oWhat drives you to be productive

oDirectly related to your aspirations

oExample: the challenge of the job, the joy of the work, and autonomy motivate you

Extrinsic Motivation
-motivation that comes from external forces (work environment)

oEnhanced by external rewards

oExample: money, praise, a good grade, a prize, fame, recognition motivate you

Theories of Employee Motivation: Maslow
oPhysiological needs: (Base- most important) air, water, food, rest, exercise. Etc

oSafety Nees: shelter, job security, retirement plan, insurance

oLove and Belonging: kids, friends, partners

oSelf Esteem (1): fame, recognition, reputation, dignity

oSelf Esteem (2, top- least important): confidence, achievements, freedom

oRecognized that people were not solely motivated by economic factors

Theories of Employee Motivation: Skinner
oSkinner’s black box: Skinner saw the mind as a black box. Information in, a process out—but what happened in between (in the “black box” (internal processes) was not significant.

oOperant conditioning—behavior can be shaped/manipulated through the use of rewards and/or punishment.

Theories of Employee Motivation: Herzberg’s Hygiene Theory
o Hygiene Factors (Extrinsic)
• Pay and Benefits
• Company Policy and Administration
• Relationships with co-workers
• Physical Environment
• Supervision
• Status
• Job Security
• Salary

o Motivation Factors (Intrinsic)
• Achievement
• Recognition
• Work Itself
• Responsibility
• Promotion
• Growth

oYou can be intrinsically satisfied but dissatisfied extrinsically.

oHygiene factors can keep you from being dissatisfied or demotivated but they are not “real” motivators.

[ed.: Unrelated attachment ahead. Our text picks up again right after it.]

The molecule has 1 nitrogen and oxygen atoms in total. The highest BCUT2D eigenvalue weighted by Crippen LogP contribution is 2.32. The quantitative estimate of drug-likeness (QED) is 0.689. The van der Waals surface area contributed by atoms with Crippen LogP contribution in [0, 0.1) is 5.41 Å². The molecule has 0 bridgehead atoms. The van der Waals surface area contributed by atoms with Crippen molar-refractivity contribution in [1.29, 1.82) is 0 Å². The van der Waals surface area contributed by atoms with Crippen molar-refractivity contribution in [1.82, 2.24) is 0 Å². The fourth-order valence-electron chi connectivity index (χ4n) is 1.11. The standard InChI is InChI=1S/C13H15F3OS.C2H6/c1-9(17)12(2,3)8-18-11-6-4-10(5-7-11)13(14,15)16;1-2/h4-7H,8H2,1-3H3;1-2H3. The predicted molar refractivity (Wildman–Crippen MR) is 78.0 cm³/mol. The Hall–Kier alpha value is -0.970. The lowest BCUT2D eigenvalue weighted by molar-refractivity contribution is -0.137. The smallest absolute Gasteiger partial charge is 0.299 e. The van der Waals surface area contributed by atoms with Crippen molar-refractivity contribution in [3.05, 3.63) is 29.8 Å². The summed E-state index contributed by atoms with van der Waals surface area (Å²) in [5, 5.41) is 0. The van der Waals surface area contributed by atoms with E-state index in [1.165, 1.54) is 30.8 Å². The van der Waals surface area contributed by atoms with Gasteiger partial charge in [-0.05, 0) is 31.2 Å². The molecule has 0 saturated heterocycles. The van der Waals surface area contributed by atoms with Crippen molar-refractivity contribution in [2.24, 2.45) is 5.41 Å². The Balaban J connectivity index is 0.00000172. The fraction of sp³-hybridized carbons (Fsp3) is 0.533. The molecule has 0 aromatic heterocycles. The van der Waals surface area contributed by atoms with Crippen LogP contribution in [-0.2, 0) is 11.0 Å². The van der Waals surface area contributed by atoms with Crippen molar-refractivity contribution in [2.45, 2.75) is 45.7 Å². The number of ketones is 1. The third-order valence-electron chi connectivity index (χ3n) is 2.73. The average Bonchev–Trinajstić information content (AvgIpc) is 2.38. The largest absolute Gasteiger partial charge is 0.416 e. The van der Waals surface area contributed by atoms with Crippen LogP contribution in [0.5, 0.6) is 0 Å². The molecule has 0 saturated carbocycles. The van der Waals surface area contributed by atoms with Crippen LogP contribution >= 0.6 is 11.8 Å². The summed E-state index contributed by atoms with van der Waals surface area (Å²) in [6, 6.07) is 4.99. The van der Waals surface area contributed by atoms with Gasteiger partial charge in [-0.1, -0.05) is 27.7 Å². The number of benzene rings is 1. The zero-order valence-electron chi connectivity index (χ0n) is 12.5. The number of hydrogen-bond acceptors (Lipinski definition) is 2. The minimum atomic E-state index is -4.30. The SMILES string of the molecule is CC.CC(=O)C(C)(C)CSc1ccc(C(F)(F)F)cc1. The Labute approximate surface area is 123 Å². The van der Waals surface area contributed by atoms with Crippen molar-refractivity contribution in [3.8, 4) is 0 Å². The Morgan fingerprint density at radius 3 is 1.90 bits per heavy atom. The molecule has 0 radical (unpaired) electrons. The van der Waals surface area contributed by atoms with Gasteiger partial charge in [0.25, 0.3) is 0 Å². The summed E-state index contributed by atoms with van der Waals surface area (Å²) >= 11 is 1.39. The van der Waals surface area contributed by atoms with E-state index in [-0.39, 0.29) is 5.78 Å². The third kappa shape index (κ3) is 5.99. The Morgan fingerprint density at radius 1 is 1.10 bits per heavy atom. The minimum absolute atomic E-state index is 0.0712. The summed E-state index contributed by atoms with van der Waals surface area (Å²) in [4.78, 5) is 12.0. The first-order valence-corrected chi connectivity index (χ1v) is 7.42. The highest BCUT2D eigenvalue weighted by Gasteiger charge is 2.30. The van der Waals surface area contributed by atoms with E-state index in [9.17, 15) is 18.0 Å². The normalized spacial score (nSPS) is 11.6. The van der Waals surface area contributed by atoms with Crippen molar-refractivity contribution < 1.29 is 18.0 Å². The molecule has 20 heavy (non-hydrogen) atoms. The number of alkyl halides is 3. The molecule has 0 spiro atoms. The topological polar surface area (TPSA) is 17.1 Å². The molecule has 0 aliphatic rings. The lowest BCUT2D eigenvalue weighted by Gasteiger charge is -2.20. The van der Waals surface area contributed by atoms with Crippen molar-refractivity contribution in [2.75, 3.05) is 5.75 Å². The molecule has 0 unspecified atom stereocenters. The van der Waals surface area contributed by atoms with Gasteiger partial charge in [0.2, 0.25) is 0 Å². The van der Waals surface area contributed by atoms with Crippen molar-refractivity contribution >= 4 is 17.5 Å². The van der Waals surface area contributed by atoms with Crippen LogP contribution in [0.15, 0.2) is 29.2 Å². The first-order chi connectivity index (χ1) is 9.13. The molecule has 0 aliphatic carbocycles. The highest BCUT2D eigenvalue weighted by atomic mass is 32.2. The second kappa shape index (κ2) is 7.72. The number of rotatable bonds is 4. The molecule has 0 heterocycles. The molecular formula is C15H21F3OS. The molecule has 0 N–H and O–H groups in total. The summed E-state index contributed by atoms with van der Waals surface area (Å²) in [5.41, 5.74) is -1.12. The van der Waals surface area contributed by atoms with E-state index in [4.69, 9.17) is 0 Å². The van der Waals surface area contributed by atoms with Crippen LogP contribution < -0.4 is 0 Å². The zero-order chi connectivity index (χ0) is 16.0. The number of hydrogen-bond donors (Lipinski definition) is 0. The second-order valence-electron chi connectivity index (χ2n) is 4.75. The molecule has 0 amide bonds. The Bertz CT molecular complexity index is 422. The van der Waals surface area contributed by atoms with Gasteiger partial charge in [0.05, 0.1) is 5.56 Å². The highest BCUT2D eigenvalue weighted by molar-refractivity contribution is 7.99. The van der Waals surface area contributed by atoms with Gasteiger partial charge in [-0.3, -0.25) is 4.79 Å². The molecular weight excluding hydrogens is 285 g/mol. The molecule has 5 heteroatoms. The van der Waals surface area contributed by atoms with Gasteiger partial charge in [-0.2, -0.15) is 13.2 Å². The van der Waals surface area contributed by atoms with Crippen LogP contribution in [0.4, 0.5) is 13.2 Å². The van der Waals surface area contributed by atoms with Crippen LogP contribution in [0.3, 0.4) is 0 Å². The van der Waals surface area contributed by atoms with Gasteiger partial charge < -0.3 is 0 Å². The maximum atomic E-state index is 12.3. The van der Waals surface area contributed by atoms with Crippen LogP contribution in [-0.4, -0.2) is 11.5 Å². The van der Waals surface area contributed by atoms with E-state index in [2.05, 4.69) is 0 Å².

oThe opposite of dissatisfaction is not satisfaction—so even when you are happy with hygiene factors, you may not be dissatisfied but it doesn’t mean you are satisfied either.

oTo be motivated—you need both hygiene and motivation factors.

Vroom: The Expectant Theory
-Deals with motivation and management.

-Assumes that behaviour is a result from conscious choices among alternatives.

-The purpose of the choices is to maximize pleasure and to minimize pain.

-Vroom suggested that the relationship between people’s behaviour at work and their goals was not as simple as first imagined by other scientists.

-Vroom realized that an employee’s performance is based on individual factors such as personality, skills, knowledge, experience and abilities.

-The ET says that individuals have different sets of goals and can be motivated if they have certain expectations.

The Expectant Theory’s Expectations
•There is a positive correlation between effort and performance

•Favorable performance will result in a desirable reward

•The reward will satisfy an important need

•The desire to satisfy the need is strong enough to make the effort worthwhile

Motivational Force Formula
oVroom suggests that an employee’s belief about expectancy, instrumentality and valence interact psychologically. In this way they create a motivational force, such that the employee will act in a way that brings pleasure and avoids pain.

oThis force can be calculated via a formula:
Motivation = Valence x Expectancy (Instrumentality)

oThis formula can be used to indicate and predict things as: job satisfaction, occupational choice, the likelihood of staying in a job and the effort that one might expend at work.

1. Achievement (task accomplishment)
•Set people up in situations where they can achieve
•Achievement is more important than material or financial reward.
•Achieving the aim or task gives greater personal satisfaction than receiving praise or recognition.
•Financial reward is regarded as a measurement of success, not an end in itself.
•Security is not prime motivator, nor is status.
•Feedback is essential, because it enables measurement of success, not for reasons of praise or recognition (the implication here is that feedback must be reliable, quantifiable and factual).
•Achievement-motivated people constantly seek improvements and ways of doing things better.
•Calculated risk takers

2. Power (supervisory roles)
•Focus on influence and control
•May be forceful
•Perform well if given key position of authority

3. Affiliation (need to be liked)
•Problems: may not tell the truth
•They try to affiliate themselves with individuals and groups.